The offhand pistol is perhaps less interesting than the gunsaber, but it deserves a look nonetheless. First, a bit of trivia: Pistol is the only one-handed weapon that the Warrior can wield that other classes can wield in either hand that the Warrior can’t wield in both hands. I’m not sure why it has been a rule that Warriors should be able to dual wield every one-handed weapon, but that streak is finally broken. I guess now you could say that anything Warrior can wield in its main hand, it can also wield in its off hand.

At first glance, the fifth skill on the Bladesworn’s pistol is a fairly straightforward “shoot at stuff in front of you” attack that pushes the Bladesworn back a bit. It is an ammo skill, with up to six ammo, but unlike most ammo skills, all of your ammo is spent at once. You can wait for all six ammo to regenerate before firing again for maximum damage, or you can fire with only partial charges if need be. The fourth skill is a gap closer that restores three charges of ammo to skill five.

Ammo management is a big thing with the Bladesworn, and its elite skill reloads one ammo to all skills, be they slot skills, weapon skills, or gunsaber skills. I’ve always wanted a viable rifle warrior. Could this be it? We’ll have to see how the meta shakes out!


Elementalists have traditionally been a heavily ranged class, which makes sense for the game’s squishiest profession, but then Path of Fire’s weaver spec gave Elems a melee sword and taught them to dance in and out of combat to mitigate the amount of damage taken. Interestingly, End of Dragons’ Catalyst’s hammer is also a melee weapon, but only when in water and earth attunements, which are decently tanky, while skills in the more aggressive fire and air attunements are mid-ranged.

The coolest thing about the Catalyst’s hammer is its third skill, which functions similarly across all four elements, summoning a projectile of their current element to orbit them for five seconds and granting elementally appropriate buffs. Shifting to another element and pressing three again adds an orbiting projectile of the new element and refreshes the timer on the previous one. This way, the Catalyst can get projectiles from all four elements orbiting them. Then, by pressing three again in any element the Catalyst already has circling, you can launch all four elemental projectiles at their foe for a big burst of damage.

I actually had a bit of trouble getting all four of these going during my time with this class. Five seconds is a lot shorter than it sounds when you’re in the heat of battle, especially if you want to sneak in an extra skill in each attunement. Get knocked down once — or go down, because, you know, Elementalist — and you’re likely to break your chain.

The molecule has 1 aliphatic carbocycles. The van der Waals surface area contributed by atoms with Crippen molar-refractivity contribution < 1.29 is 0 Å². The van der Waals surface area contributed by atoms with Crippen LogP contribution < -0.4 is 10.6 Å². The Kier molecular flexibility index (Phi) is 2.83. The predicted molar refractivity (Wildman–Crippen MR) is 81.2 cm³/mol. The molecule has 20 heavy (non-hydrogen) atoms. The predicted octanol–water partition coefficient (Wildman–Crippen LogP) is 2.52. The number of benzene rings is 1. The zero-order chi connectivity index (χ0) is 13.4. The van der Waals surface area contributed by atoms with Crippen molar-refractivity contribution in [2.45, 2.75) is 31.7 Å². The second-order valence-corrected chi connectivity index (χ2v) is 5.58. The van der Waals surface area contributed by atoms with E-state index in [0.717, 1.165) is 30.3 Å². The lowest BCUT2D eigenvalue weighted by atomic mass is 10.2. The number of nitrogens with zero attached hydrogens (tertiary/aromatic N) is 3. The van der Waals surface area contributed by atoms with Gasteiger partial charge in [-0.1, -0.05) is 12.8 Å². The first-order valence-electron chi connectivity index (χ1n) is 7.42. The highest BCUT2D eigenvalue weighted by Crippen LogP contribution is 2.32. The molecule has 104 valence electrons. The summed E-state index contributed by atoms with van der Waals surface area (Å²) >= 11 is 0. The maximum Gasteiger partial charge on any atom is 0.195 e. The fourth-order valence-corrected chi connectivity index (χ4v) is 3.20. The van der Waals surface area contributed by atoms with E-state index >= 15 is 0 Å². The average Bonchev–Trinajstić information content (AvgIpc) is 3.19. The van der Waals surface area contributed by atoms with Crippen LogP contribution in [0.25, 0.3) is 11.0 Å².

The main mechanic of the Catalyst is the jade sphere, which can be summoned to an area to grant boons and create a combo field that changes based on your current attunement. Think Scrapper’s gyros, except with an energy system similar to the Warrior’s adrenaline instead of a traditional cooldown. The jade sphere also projects a hologram of one of the four Canthan Celestials, phoenix (fire), kirin (water), salt spray (air), and turtle (earth). All of the Catalyst’s slot skills are themed around different elements, and gain extra effects if used in a jade sphere field of that element. For instance, Fortified Earth grants extra barrier when used within an Earth sphere, and using Relentless Fire while standing in a fire sphere makes your attacks unblockable for a short time.

So there you have it. The Vindicator is a damage/support hybrid spec with high potential and even higher complexity, the Bladesworn is a fun and powerful burst DPS with some cool new ideas, and the Catalyst is a more durable melee mage with some decent AoE support options. If you are interested in trying any of these specs, be sure to get in before Saturday and make one for yourself!

Flameseeker Chronicles is one of Massively OP’s longest-running columns, covering the Guild Wars franchise since before there was a Guild Wars 2. Now penned by Tina Lauro and Colin Henry, it arrives on Tuesdays to report everything from GW2 guides and news to opinion pieces and dev diary breakdowns. If there’s a GW2 topic you’d love to see explored, drop ’em a comment!